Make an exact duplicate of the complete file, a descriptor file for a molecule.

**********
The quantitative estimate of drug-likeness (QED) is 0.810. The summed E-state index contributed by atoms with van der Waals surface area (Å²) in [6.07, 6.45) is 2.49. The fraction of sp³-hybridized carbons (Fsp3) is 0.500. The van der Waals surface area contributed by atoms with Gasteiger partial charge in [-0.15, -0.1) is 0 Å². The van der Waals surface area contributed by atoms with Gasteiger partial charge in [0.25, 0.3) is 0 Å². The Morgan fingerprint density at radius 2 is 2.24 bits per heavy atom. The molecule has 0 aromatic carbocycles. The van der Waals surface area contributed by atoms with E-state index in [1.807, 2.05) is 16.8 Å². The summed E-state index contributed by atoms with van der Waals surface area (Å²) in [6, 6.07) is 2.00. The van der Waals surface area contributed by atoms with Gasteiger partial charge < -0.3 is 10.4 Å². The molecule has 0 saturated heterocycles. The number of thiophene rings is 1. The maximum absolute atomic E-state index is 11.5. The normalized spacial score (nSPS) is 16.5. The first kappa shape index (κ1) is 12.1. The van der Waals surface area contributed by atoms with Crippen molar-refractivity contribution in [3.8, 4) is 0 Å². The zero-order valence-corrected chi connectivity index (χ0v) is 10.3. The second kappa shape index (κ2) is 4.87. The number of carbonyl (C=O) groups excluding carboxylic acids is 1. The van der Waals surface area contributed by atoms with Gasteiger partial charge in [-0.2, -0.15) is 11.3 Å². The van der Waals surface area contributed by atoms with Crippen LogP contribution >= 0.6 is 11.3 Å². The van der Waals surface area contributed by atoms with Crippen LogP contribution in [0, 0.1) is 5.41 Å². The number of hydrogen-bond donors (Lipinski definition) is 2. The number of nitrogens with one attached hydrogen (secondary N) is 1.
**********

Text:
The quantitative estimate of drug-likeness (QED) is 0.810. The summed E-state index contributed by atoms with van der Waals surface area (Å²) in [6.07, 6.45) is 2.49. The fraction of sp³-hybridized carbons (Fsp3) is 0.500. The van der Waals surface area contributed by atoms with Gasteiger partial charge in [-0.15, -0.1) is 0 Å². The van der Waals surface area contributed by atoms with Gasteiger partial charge in [0.25, 0.3) is 0 Å². The Morgan fingerprint density at radius 2 is 2.24 bits per heavy atom. The molecule has 0 aromatic carbocycles. The van der Waals surface area contributed by atoms with E-state index in [1.807, 2.05) is 16.8 Å². The summed E-state index contributed by atoms with van der Waals surface area (Å²) in [6, 6.07) is 2.00. The van der Waals surface area contributed by atoms with Gasteiger partial charge < -0.3 is 10.4 Å². The molecule has 0 saturated heterocycles. The number of thiophene rings is 1. The maximum absolute atomic E-state index is 11.5. The normalized spacial score (nSPS) is 16.5. The first kappa shape index (κ1) is 12.1. The van der Waals surface area contributed by atoms with Crippen molar-refractivity contribution in [3.8, 4) is 0 Å². The zero-order valence-corrected chi connectivity index (χ0v) is 10.3. The second kappa shape index (κ2) is 4.87. The number of carbonyl (C=O) groups excluding carboxylic acids is 1. The van der Waals surface area contributed by atoms with Gasteiger partial charge in [-0.2, -0.15) is 11.3 Å². The van der Waals surface area contributed by atoms with Crippen LogP contribution >= 0.6 is 11.3 Å². The van der Waals surface area contributed by atoms with Crippen LogP contribution in [0, 0.1) is 5.41 Å². The number of hydrogen-bond donors (Lipinski definition) is 2. The number of nitrogens with one attached hydrogen (secondary N) is 1.